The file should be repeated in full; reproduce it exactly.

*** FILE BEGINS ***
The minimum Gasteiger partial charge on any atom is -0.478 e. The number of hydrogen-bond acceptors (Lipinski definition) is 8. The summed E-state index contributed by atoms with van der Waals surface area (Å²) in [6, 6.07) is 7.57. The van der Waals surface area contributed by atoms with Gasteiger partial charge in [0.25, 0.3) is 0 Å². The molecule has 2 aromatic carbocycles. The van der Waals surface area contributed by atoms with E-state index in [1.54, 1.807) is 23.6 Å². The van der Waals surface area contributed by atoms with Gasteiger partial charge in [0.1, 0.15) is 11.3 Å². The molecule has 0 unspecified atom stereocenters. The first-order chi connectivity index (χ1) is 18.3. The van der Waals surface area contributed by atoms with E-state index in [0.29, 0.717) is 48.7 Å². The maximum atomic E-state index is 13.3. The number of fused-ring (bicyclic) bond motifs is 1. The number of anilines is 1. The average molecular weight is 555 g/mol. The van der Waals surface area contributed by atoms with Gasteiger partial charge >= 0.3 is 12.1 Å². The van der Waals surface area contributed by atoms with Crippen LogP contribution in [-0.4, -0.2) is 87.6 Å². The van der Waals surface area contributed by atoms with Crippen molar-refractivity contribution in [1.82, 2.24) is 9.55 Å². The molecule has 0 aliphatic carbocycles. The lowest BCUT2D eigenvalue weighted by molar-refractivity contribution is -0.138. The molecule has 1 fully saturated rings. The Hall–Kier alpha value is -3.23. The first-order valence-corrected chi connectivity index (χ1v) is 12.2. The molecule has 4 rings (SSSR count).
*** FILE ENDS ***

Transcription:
The minimum Gasteiger partial charge on any atom is -0.478 e. The number of hydrogen-bond acceptors (Lipinski definition) is 8. The summed E-state index contributed by atoms with van der Waals surface area (Å²) in [6, 6.07) is 7.57. The van der Waals surface area contributed by atoms with Gasteiger partial charge in [0.25, 0.3) is 0 Å². The molecule has 2 aromatic carbocycles. The van der Waals surface area contributed by atoms with E-state index in [1.54, 1.807) is 23.6 Å². The van der Waals surface area contributed by atoms with Gasteiger partial charge in [0.1, 0.15) is 11.3 Å². The molecule has 0 unspecified atom stereocenters. The first-order chi connectivity index (χ1) is 18.3. The van der Waals surface area contributed by atoms with E-state index in [0.29, 0.717) is 48.7 Å². The maximum atomic E-state index is 13.3. The number of fused-ring (bicyclic) bond motifs is 1. The number of anilines is 1. The average molecular weight is 555 g/mol. The van der Waals surface area contributed by atoms with Gasteiger partial charge >= 0.3 is 12.1 Å². The van der Waals surface area contributed by atoms with Crippen LogP contribution in [-0.4, -0.2) is 87.6 Å². The van der Waals surface area contributed by atoms with Crippen molar-refractivity contribution in [1.82, 2.24) is 9.55 Å². The molecule has 0 aliphatic carbocycles. The lowest BCUT2D eigenvalue weighted by molar-refractivity contribution is -0.138. The molecule has 1 fully saturated rings. The Hall–Kier alpha value is -3.23. The first-order valence-corrected chi connectivity index (χ1v) is 12.2. The molecule has 4 rings (SSSR count).